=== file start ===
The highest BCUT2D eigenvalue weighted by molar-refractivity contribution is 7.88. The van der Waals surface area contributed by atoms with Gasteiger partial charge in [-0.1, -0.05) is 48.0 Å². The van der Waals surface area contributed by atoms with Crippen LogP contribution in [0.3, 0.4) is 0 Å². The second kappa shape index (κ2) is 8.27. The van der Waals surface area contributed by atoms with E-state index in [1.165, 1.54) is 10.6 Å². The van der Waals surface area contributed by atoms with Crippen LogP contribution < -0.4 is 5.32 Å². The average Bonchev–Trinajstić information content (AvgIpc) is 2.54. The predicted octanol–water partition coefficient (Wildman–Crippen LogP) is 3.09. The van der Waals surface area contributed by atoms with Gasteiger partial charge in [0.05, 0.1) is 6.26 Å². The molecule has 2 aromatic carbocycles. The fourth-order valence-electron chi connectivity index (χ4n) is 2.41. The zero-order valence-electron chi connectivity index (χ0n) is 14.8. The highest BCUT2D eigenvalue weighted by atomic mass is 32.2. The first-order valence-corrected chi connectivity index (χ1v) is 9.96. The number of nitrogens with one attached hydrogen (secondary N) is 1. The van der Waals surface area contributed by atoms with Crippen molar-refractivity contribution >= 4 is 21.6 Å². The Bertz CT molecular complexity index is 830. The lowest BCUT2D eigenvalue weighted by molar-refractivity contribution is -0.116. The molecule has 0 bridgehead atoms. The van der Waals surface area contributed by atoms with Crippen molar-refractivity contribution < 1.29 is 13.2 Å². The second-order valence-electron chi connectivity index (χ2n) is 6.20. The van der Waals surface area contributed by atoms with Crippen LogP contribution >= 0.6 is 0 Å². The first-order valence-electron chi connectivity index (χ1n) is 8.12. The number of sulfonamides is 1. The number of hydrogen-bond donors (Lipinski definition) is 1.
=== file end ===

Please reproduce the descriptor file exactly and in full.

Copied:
The highest BCUT2D eigenvalue weighted by molar-refractivity contribution is 7.88. The van der Waals surface area contributed by atoms with Gasteiger partial charge in [-0.1, -0.05) is 48.0 Å². The van der Waals surface area contributed by atoms with Crippen LogP contribution in [0.3, 0.4) is 0 Å². The second kappa shape index (κ2) is 8.27. The van der Waals surface area contributed by atoms with E-state index in [1.165, 1.54) is 10.6 Å². The van der Waals surface area contributed by atoms with Crippen LogP contribution < -0.4 is 5.32 Å². The average Bonchev–Trinajstić information content (AvgIpc) is 2.54. The predicted octanol–water partition coefficient (Wildman–Crippen LogP) is 3.09. The van der Waals surface area contributed by atoms with Gasteiger partial charge in [0.05, 0.1) is 6.26 Å². The molecule has 2 aromatic carbocycles. The fourth-order valence-electron chi connectivity index (χ4n) is 2.41. The zero-order valence-electron chi connectivity index (χ0n) is 14.8. The highest BCUT2D eigenvalue weighted by atomic mass is 32.2. The first-order valence-corrected chi connectivity index (χ1v) is 9.96. The number of nitrogens with one attached hydrogen (secondary N) is 1. The van der Waals surface area contributed by atoms with Crippen molar-refractivity contribution >= 4 is 21.6 Å². The Bertz CT molecular complexity index is 830. The lowest BCUT2D eigenvalue weighted by molar-refractivity contribution is -0.116. The molecule has 0 bridgehead atoms. The van der Waals surface area contributed by atoms with Crippen molar-refractivity contribution < 1.29 is 13.2 Å². The second-order valence-electron chi connectivity index (χ2n) is 6.20. The van der Waals surface area contributed by atoms with Crippen LogP contribution >= 0.6 is 0 Å². The first-order valence-electron chi connectivity index (χ1n) is 8.12. The number of sulfonamides is 1. The number of hydrogen-bond donors (Lipinski definition) is 1.